What To Expect The first 24 hours after you have a baby.Below is EVERYTHING you can expect during the first 24 hours. I’ve got you covered. You’ve got this.
What Happens With Baby First
Once your babe is born he’ll be given to you. The skin on skin contact is very important and you should be the first to meet your baby. You’ll get to hold your baby for a while and even try breastfeeding if that’s your plan. I got to hold my second baby for an hour before handing him over. He latched on to the breast right away and he had no trouble at all.
After a while, they will take the baby and clean him, put ointment on his eyes, and give him Vitamin K drops. The ointment prevents eye infections and Vitamin K is important because it helps his blood clot. After these steps are taken they will put a hospital band on your babe and then take ink footprints of him.
What Happens With You First
While you’re holding your sweet babe the nurses will begin to massage your stomach to help your birth the Placenta. This is not fun and for me, it was pretty painful. It feels like a dull ache and more labor pains but the discomfort is numbed by the fact that you are finally holding onto your baby. Once the placenta is out they will go ahead and cut the umbilical cord if they haven’t already. In my case, they waited till I had birthed it but it all depends.
Your doctor or midwife will begin giving you stitches if your perineum has a tear after the placenta has been birthed. They will also monitor your blood pressure and your blood loss to make sure you’re ok and that everything is going according to plan.
You and your baby will stay in the birthing room for two to three hours post-birth and you’ll be able to eat and clean yourself up some. Then they’ll move you to the postnatal ward for a one to two-night stay. If you had a C-section you will stay for four nights.
They want you to stay so they can monitor your recovery and watch the baby as well to make sure he’s healthy and thriving.
So What Happens Next?
You make it to your recovery room and you’re wondering how things will go from here.
Well, first of all, you’ll get settled in and they’ll take the IV out of your arm if they haven’t already. They usually leave it in until now just in case there is an emergency or they feel the need to administer some medication to you. Speaking of medication, You’ll feel pretty beat up during this time so when they offer your pain meds, go right ahead and take them. You’ll need them.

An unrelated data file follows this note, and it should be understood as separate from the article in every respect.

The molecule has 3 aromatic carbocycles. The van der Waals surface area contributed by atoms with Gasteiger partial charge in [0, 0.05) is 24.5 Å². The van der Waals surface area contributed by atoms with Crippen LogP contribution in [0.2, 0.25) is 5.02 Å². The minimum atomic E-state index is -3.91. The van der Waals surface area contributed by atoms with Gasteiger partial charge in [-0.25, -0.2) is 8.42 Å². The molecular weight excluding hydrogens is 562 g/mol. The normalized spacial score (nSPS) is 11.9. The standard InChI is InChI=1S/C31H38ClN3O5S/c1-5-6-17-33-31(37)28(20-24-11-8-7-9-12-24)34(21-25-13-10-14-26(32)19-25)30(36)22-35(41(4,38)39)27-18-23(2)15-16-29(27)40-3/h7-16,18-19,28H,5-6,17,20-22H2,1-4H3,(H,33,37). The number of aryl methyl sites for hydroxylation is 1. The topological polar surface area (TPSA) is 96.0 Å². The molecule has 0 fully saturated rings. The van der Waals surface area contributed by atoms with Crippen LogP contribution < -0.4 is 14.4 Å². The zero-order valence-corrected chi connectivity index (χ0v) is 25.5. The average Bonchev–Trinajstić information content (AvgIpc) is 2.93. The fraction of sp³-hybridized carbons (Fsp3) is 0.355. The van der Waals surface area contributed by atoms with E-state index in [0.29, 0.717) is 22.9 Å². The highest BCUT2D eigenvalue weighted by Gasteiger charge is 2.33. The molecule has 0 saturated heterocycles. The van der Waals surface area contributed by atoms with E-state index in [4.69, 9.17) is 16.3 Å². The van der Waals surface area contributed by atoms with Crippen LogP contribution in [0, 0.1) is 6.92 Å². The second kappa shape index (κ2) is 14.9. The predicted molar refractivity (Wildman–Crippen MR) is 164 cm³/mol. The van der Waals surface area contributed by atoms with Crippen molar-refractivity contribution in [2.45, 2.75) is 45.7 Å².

They’ll want you to use the bathroom pretty quickly so they can make sure everything is functioning properly. If you had an epidural they’ll wheel you in the bathroom to pee on this stand-up wheelchair device. Or perhaps a regular wheelchair depending on where you go to have your baby. They often use the stand-up device because they want you to use your legs as quickly as possible after the epidural. It just promotes recovery and healing and it lets them know you’re alright.
It’s not fun to use the bathroom the first time. You’re likely numb and you can barely do it or you’re not and it burns like a mother. These are not fun moments but you have to get the job done.
As far as your uterus goes, you’ll be having cramps that can be as bad as labor pains. This is caused by your uterus shrinking up and the pain is worse when you breastfeed.
The breastfeeding causes the uterus to contract more, and that’s a good thing. It just doesn’t feel so great. If you’re torn down there it will swell up really bad like an open rose and it is super uncomfortable. Even if you don’t tear you will be really swollen. They’ll offer you these mesh underwear and pads along with ice packs to sit on to help keep you as clean and comfortable as possible. You will bleed heavily for the first 24 hours with some big clots.
What’s Next For Baby
Your baby will stay with you so you can bond and respond easily to their needs. You will begin your breastfeeding journey ( if you intend to do so ) at the hospital and you will practice a lot. When the baby isn’t nursing he will likely be sleeping.
Babies are very tired after birth, he will probably sleep most of those first few days, so get rest when you can.
While you are getting to know baby make sure you are skin to skin often. This releases hormones like oxytocin that are good for you both. It helps your baby thrive better too.
Your baby should be able to recognize that you’re his or her mother by the sound of your voice and heartbeat. It’s a familiar sound and it brings great comfort to your babe.
When he is awake he will hear you and likely try to turn his sweet little head towards you. When he nurses your colostrum will taste familiar like the amniotic fluid in the womb and this will also be comforting.